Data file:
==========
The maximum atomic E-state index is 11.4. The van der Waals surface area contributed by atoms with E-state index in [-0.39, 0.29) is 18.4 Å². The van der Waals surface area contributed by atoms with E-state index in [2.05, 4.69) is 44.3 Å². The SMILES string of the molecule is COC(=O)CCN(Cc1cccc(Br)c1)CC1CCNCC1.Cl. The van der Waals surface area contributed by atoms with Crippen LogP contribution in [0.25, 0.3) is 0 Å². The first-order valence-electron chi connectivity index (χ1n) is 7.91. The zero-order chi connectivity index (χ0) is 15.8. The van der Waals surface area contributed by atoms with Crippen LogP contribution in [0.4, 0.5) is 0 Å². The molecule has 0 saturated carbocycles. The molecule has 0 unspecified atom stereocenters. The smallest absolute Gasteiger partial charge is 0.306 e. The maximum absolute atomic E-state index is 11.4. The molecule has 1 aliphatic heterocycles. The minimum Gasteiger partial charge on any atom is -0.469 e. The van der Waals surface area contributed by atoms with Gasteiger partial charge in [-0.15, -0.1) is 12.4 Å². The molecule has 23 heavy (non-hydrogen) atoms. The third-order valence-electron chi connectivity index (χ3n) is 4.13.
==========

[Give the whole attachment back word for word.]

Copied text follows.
The maximum atomic E-state index is 11.4. The van der Waals surface area contributed by atoms with E-state index in [-0.39, 0.29) is 18.4 Å². The van der Waals surface area contributed by atoms with E-state index in [2.05, 4.69) is 44.3 Å². The SMILES string of the molecule is COC(=O)CCN(Cc1cccc(Br)c1)CC1CCNCC1.Cl. The van der Waals surface area contributed by atoms with Crippen LogP contribution in [0.25, 0.3) is 0 Å². The first-order valence-electron chi connectivity index (χ1n) is 7.91. The zero-order chi connectivity index (χ0) is 15.8. The van der Waals surface area contributed by atoms with Crippen LogP contribution in [0.4, 0.5) is 0 Å². The molecule has 0 saturated carbocycles. The molecule has 0 unspecified atom stereocenters. The smallest absolute Gasteiger partial charge is 0.306 e. The maximum absolute atomic E-state index is 11.4. The molecule has 1 aliphatic heterocycles. The minimum Gasteiger partial charge on any atom is -0.469 e. The van der Waals surface area contributed by atoms with Gasteiger partial charge in [-0.15, -0.1) is 12.4 Å². The molecule has 23 heavy (non-hydrogen) atoms. The third-order valence-electron chi connectivity index (χ3n) is 4.13.